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I'd like to start a discussion on fructose malabsorption, how to control it, what to eat and not eat, etc. . Is anybody interested?
Not sure what a a malabsorption test consists of, but I have SIBO and it kept recurring after a week off antibiotics because I kept eating too many carbs and sugars or foods that fed the bad bacteria in my panic to gain weight. I lost 20 lbs in two months and had either diarrhea or loose stools daily. Therefore, though I ate, the bad bacteria kept highjacking nutrients before my body could absorb them. After my third round of antibiotics I went on a low FODMAP diet under the guidance of a nutritionist, and it has made all the difference. Not only have I not relapsed in two months, but I have gained 10 lbs back. I think knowing what to eat, how, and the right proportions has made all the difference for me. Please read up on SIBO diets, such as Low FODMAPS and SCD. I knew nothing about this prior to August of 2018. Wishing you good health.
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I must add that my doctors were of no help whatsoever to me regarding diet. Both my internist and GI doctor kept telling me to eat normal and eat bland, high carb foods to gain weight. Worst advice ever for SIBO. I had to do my own research and found both SCD and Low FODMAP diets by researching the internet. I was not very successful with diet at first when I tried it on my own. Made many mistakes. Started to see improvement within two weeks of working with a nutritionist. Well worth looking into.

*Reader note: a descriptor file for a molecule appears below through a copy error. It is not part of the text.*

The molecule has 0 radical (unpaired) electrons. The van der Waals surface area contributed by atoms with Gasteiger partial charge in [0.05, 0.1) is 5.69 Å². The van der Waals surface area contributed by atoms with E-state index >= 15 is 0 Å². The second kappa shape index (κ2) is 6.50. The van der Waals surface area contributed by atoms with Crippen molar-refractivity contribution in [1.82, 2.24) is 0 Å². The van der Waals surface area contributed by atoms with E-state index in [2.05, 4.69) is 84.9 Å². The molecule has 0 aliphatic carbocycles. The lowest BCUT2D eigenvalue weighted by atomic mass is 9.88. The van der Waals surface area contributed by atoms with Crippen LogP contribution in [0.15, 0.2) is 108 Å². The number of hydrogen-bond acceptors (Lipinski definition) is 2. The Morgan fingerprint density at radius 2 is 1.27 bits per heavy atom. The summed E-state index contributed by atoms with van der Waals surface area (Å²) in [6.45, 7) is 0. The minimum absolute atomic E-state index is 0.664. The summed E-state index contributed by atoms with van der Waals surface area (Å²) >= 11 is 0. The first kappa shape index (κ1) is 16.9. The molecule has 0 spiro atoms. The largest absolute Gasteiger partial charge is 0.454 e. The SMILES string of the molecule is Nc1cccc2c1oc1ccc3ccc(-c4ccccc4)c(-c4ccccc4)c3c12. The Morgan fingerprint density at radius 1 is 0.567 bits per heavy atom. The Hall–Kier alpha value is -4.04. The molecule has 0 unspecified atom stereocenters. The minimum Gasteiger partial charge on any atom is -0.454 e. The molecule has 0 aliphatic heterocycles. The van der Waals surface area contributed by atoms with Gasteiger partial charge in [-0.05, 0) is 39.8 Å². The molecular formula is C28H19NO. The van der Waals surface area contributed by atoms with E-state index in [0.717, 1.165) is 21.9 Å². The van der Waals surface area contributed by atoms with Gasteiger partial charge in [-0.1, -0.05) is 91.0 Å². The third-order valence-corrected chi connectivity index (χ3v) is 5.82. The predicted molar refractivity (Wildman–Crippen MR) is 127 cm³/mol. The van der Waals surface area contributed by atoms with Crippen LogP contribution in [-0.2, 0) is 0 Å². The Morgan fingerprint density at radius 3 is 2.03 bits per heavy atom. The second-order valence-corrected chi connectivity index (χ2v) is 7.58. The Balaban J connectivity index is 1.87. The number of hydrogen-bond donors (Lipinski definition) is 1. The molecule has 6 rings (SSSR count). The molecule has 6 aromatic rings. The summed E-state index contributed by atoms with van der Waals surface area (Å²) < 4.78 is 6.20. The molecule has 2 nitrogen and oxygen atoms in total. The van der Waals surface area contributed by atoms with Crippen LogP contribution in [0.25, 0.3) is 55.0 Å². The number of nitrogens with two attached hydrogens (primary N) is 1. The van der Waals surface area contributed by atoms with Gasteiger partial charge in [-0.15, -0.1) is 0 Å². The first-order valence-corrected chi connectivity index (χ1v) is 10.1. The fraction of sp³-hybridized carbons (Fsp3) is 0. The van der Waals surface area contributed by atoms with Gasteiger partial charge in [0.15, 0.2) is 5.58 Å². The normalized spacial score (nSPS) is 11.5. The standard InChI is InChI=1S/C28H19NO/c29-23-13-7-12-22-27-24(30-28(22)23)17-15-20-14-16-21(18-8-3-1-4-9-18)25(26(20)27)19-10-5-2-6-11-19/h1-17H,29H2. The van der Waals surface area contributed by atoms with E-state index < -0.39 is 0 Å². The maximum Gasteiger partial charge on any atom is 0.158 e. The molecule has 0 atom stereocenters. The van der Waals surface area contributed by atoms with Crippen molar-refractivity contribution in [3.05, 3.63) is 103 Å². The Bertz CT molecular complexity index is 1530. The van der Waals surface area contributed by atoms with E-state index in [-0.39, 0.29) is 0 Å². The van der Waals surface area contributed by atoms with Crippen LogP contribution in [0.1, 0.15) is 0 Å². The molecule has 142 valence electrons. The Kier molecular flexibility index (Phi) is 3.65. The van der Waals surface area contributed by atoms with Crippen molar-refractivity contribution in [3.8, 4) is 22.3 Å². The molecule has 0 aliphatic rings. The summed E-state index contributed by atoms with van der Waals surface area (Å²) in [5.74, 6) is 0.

Hi. The test is actually a "hydrogen breath test" (google it for more info). As far as I know there are 3 individual types of hydrogen breath tests: fructose malabsorption/sugars, lactose intolerance, small intestine bacterial overgrowth (SIBO).
Each test (mine done on separate days) takes a few hours. They take a breath measurement, have you drink some stuff, and then take measurements at intervals (ie, every 20 minutes). Basically if your body cannot digest the substance, it will ferment in the colon and produce hydrogen and other gases. That is what they are measuring. Larger than normal amounts of exhaled hydrogen measured during a breath test indicate that you aren't fully digesting and absorbing the substance.
Thank you for the info on breath tests. Many GI doctors are not enlightened about these tests. My GI doctor, for example, diagnosed me with SIBO based on symptoms and called the breath tests unreliable. My nutritionist subsequently said she wished the doctor had ordered them when I was symptomatic so we could have known for sure. All this is less important to me now because I am doing better, but I would have insisted on a breath test then if I knew then what I know now.
Are you doing this in person with the Mayo nutritionist or remotely? I looked online and couldn't find the Mayo Clinic FODMAP Eating Plan. How do they determine the order of food reintroduction? What if you can't tolerate a food? Is that it for that category or do you just try each food separately regardless? For example, if you can't tolerate cabbage, do they then assume you can't tolerate cruciferous vegetables so you don't try them? How long do you wait before introducing a new food? Thanks. I'd appreciate any info you could give.